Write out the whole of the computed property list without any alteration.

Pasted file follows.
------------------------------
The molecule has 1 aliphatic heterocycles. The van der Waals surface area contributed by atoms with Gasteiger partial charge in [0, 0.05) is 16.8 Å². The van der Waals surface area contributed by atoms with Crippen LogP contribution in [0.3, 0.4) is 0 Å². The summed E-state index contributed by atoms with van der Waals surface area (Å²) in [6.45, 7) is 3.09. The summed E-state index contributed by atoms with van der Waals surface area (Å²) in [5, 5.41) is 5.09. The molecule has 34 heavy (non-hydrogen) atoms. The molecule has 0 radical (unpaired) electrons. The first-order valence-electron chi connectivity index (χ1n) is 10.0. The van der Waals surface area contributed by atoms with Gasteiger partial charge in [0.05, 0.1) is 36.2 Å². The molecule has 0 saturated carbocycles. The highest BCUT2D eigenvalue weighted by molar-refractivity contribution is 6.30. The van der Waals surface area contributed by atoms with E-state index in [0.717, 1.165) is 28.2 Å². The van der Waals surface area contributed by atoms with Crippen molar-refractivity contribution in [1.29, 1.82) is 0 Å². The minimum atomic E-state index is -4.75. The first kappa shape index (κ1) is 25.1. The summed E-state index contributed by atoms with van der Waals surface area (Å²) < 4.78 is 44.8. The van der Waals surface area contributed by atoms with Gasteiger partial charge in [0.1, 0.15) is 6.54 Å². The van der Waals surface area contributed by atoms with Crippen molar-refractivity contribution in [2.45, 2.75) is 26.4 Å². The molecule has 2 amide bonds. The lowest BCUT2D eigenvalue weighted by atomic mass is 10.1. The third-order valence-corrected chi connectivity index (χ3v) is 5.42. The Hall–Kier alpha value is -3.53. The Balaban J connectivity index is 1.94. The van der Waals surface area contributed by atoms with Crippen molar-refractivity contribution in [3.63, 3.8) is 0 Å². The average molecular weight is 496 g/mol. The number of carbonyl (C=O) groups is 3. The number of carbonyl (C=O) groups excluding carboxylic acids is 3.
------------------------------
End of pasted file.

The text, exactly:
The molecule has 1 aliphatic heterocycles. The van der Waals surface area contributed by atoms with Gasteiger partial charge in [0, 0.05) is 16.8 Å². The van der Waals surface area contributed by atoms with Crippen LogP contribution in [0.3, 0.4) is 0 Å². The summed E-state index contributed by atoms with van der Waals surface area (Å²) in [6.45, 7) is 3.09. The summed E-state index contributed by atoms with van der Waals surface area (Å²) in [5, 5.41) is 5.09. The molecule has 34 heavy (non-hydrogen) atoms. The molecule has 0 radical (unpaired) electrons. The first-order valence-electron chi connectivity index (χ1n) is 10.0. The van der Waals surface area contributed by atoms with Gasteiger partial charge in [0.05, 0.1) is 36.2 Å². The molecule has 0 saturated carbocycles. The highest BCUT2D eigenvalue weighted by molar-refractivity contribution is 6.30. The van der Waals surface area contributed by atoms with E-state index in [0.717, 1.165) is 28.2 Å². The van der Waals surface area contributed by atoms with Crippen molar-refractivity contribution in [1.29, 1.82) is 0 Å². The minimum atomic E-state index is -4.75. The first kappa shape index (κ1) is 25.1. The summed E-state index contributed by atoms with van der Waals surface area (Å²) < 4.78 is 44.8. The van der Waals surface area contributed by atoms with Gasteiger partial charge in [0.1, 0.15) is 6.54 Å². The van der Waals surface area contributed by atoms with Crippen molar-refractivity contribution in [2.45, 2.75) is 26.4 Å². The molecule has 2 amide bonds. The lowest BCUT2D eigenvalue weighted by atomic mass is 10.1. The third-order valence-corrected chi connectivity index (χ3v) is 5.42. The Hall–Kier alpha value is -3.53. The Balaban J connectivity index is 1.94. The van der Waals surface area contributed by atoms with Crippen molar-refractivity contribution in [3.63, 3.8) is 0 Å². The average molecular weight is 496 g/mol. The number of carbonyl (C=O) groups is 3. The number of carbonyl (C=O) groups excluding carboxylic acids is 3.